Florida's commissioner of education holds one of the most complicated portfolios in electoral politics. Through her own relatively small state agency, she oversees how the 67 locally elected school boards carry out the state's requirements and spend its money. She recommends policies to the State Board of Education _ the governor and Cabinet _ where she casts one of the seven votes on whether to put them into effect. She serves on the Board of Regents, which runs the universities, and on the State Board of Community Colleges. She is education's advocate when the governor and Legislature are making up the state budget. She is in charge of state services for the blind. She is also involved in everything else for which the Cabinet is responsible, including law enforcement, natural resources, revenue collection and appeals under the Growth Management Act. It follows that the commissioner must be skilled in administration, politics and diplomacy. Betty Castor is all that, and more.
In four years at this most demanding job, she has been uncommonly caring, courageous and creative on behalf of Florida's most precious resource, its children. She has fought the governor and the Legislature for a more decent share of the budget and to have lottery proceeds spent as promised, for enhancement of the schools rather than replacement of existing revenue. She is in the forefront of the campaign, along with Lawton Chiles, to restore flexibility _ and accountability _ to the county school boards. She opposes the overuse of standardized tests. Her concept of "full service schools" envisions the school as a center for health care, counseling and even food stamp distribution in communities where such needs cannot be satisfied more conventionally. In a bipartisan partnership, she and Treasurer Tom Gallagher are aggressively publicizing the Child Health Assurance Act, which guarantees checkups to children who are already insured, and are working to make insurance available to more children. She thinks children spend too much time at work, to the detriment of their studies, and wants to reinstitute a work-permit system. She wants Florida to get more for its school dollars and she means for teachers, parents and students to have more to say about how those dollars are spent. Because Castor also cares for the quality of life our children will inherit, she has been a rock of support for the Growth Management Act.
Given her splendid record, and the identity of her opponent, it ought to be obvious that Castor deserves everyone's vote on Nov. 6. But the 3-million voters who are new to Florida since Claude R. Kirk was voted out of the governor's office in 1970 may not know that he was one of the worst governors in a state that has had more than its fair share of bad ones.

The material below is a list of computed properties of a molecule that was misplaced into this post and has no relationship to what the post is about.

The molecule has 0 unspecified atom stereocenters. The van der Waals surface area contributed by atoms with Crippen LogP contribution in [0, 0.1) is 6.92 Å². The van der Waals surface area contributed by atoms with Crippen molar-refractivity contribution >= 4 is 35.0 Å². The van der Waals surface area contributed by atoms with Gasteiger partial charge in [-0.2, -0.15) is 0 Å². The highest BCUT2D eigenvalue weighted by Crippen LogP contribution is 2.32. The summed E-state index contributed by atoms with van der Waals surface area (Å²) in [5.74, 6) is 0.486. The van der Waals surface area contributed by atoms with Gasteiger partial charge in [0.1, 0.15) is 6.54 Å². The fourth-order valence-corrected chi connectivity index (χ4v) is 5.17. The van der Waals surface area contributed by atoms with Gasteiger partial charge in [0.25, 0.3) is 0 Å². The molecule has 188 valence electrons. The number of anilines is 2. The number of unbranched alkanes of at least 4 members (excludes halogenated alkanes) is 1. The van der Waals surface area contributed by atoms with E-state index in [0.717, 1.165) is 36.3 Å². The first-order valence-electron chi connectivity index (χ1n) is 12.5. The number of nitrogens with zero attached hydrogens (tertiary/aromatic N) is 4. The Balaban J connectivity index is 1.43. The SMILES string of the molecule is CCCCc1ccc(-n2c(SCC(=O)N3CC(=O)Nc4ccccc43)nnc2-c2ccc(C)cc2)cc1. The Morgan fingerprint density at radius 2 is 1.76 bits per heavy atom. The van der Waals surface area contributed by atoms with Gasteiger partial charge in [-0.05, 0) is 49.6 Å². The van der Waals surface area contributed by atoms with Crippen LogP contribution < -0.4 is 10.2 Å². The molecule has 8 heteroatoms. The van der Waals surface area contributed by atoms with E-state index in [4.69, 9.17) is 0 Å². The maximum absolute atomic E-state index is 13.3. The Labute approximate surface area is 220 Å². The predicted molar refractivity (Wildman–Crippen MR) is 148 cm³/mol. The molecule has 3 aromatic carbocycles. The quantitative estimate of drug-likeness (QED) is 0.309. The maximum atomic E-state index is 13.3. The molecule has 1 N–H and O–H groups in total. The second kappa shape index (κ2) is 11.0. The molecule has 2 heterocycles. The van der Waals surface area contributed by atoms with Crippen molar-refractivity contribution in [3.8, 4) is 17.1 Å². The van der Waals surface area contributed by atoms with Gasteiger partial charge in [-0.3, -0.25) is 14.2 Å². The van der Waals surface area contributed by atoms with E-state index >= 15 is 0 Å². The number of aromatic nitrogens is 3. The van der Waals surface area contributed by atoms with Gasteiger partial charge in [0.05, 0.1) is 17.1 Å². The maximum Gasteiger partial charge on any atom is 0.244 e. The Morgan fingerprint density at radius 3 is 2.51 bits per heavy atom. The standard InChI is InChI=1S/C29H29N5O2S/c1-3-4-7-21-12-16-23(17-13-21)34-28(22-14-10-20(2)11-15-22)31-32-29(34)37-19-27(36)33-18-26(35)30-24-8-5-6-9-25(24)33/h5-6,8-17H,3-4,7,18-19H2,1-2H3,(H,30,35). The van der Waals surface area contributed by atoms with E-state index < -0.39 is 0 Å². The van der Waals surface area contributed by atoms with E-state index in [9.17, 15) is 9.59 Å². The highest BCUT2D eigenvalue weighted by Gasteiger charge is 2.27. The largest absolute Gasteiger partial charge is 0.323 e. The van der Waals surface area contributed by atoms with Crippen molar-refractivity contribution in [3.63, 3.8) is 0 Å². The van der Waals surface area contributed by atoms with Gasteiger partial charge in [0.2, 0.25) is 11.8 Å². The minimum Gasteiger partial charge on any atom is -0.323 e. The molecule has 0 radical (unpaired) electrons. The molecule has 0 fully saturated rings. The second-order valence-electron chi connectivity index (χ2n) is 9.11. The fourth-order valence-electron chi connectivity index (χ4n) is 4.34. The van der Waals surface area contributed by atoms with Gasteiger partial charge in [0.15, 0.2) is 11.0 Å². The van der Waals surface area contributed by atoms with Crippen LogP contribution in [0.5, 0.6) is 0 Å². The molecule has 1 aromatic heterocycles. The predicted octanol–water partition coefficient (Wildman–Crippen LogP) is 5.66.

This man who now wants to be education commissioner was vacationing at Disneyland when Florida's teachers went on strike in 1968 and he refused to hurry back. That the strike eventually ended was due not to him but to others, whose efforts he belittled. One of his first acts in office was to hire a public relations firm, ostensibly to promote the state, but with the secret mission of advancing him for the vice presidency. He was caught charging his European honeymoon to the accounts of the Florida Development Commission. He had a secret "Governor's Club" to solicit slush funds from road contractors and others seeking state business. He installed himself as Manatee County school superintendent in an attempt to defy a desegregation order, until a federal judge's threat to fine him $10,000 a day made him think better of it. His boastful behavior and many grandiose schemes not only earned his defeat for re-election but nearly destroyed his own Republican Party, which he deserted in his next two campaigns, fortunately unsuccessful, for statewide office. He was running again for governor this year and switched to the education commissioner's race at the last moment. His campaign is a farce, depending on such blowhard proposals as the sale of the Education Department's Tallahassee headquarters (who would buy it?) and its relocation to central Florida. No one supports him but the Florida Association of Homebuilders; one can guess what he promised them about growth management. If Castor had to have an opponent, she surely deserved a better one than that.
It is with both enthusiasm and urgency that we recommend Castor for re-election.